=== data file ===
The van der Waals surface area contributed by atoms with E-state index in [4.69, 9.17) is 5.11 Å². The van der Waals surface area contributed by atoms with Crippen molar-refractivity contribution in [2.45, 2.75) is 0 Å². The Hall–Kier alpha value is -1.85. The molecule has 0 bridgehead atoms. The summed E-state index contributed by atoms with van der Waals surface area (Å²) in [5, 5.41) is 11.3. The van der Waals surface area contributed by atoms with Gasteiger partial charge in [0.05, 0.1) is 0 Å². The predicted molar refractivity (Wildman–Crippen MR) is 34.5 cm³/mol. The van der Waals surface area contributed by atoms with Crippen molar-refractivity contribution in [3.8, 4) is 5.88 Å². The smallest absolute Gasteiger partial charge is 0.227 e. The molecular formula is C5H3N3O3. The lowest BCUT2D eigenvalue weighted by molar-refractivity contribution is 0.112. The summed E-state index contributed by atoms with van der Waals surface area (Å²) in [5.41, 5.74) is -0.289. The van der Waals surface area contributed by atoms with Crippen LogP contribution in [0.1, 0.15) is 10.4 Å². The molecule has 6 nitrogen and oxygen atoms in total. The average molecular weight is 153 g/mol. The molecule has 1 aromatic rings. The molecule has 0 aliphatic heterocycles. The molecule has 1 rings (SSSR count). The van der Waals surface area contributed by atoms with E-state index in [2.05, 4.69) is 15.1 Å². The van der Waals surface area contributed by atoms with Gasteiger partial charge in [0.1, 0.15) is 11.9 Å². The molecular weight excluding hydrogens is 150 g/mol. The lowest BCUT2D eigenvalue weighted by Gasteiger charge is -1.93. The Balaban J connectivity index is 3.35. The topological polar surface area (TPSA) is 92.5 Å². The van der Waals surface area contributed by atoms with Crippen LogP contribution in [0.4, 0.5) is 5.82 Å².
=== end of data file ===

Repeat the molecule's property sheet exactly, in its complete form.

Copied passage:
The van der Waals surface area contributed by atoms with E-state index in [4.69, 9.17) is 5.11 Å². The van der Waals surface area contributed by atoms with Crippen molar-refractivity contribution in [2.45, 2.75) is 0 Å². The Hall–Kier alpha value is -1.85. The molecule has 0 bridgehead atoms. The summed E-state index contributed by atoms with van der Waals surface area (Å²) in [5, 5.41) is 11.3. The van der Waals surface area contributed by atoms with Gasteiger partial charge in [0.05, 0.1) is 0 Å². The predicted molar refractivity (Wildman–Crippen MR) is 34.5 cm³/mol. The van der Waals surface area contributed by atoms with Crippen molar-refractivity contribution in [3.8, 4) is 5.88 Å². The smallest absolute Gasteiger partial charge is 0.227 e. The molecular formula is C5H3N3O3. The lowest BCUT2D eigenvalue weighted by molar-refractivity contribution is 0.112. The summed E-state index contributed by atoms with van der Waals surface area (Å²) in [5.41, 5.74) is -0.289. The van der Waals surface area contributed by atoms with Crippen LogP contribution in [0.1, 0.15) is 10.4 Å². The molecule has 6 nitrogen and oxygen atoms in total. The average molecular weight is 153 g/mol. The molecule has 1 aromatic rings. The molecule has 0 aliphatic heterocycles. The molecule has 1 rings (SSSR count). The van der Waals surface area contributed by atoms with E-state index in [2.05, 4.69) is 15.1 Å². The van der Waals surface area contributed by atoms with Gasteiger partial charge in [0.1, 0.15) is 11.9 Å². The molecular weight excluding hydrogens is 150 g/mol. The lowest BCUT2D eigenvalue weighted by Gasteiger charge is -1.93. The Balaban J connectivity index is 3.35. The topological polar surface area (TPSA) is 92.5 Å². The van der Waals surface area contributed by atoms with Crippen LogP contribution in [0.4, 0.5) is 5.82 Å².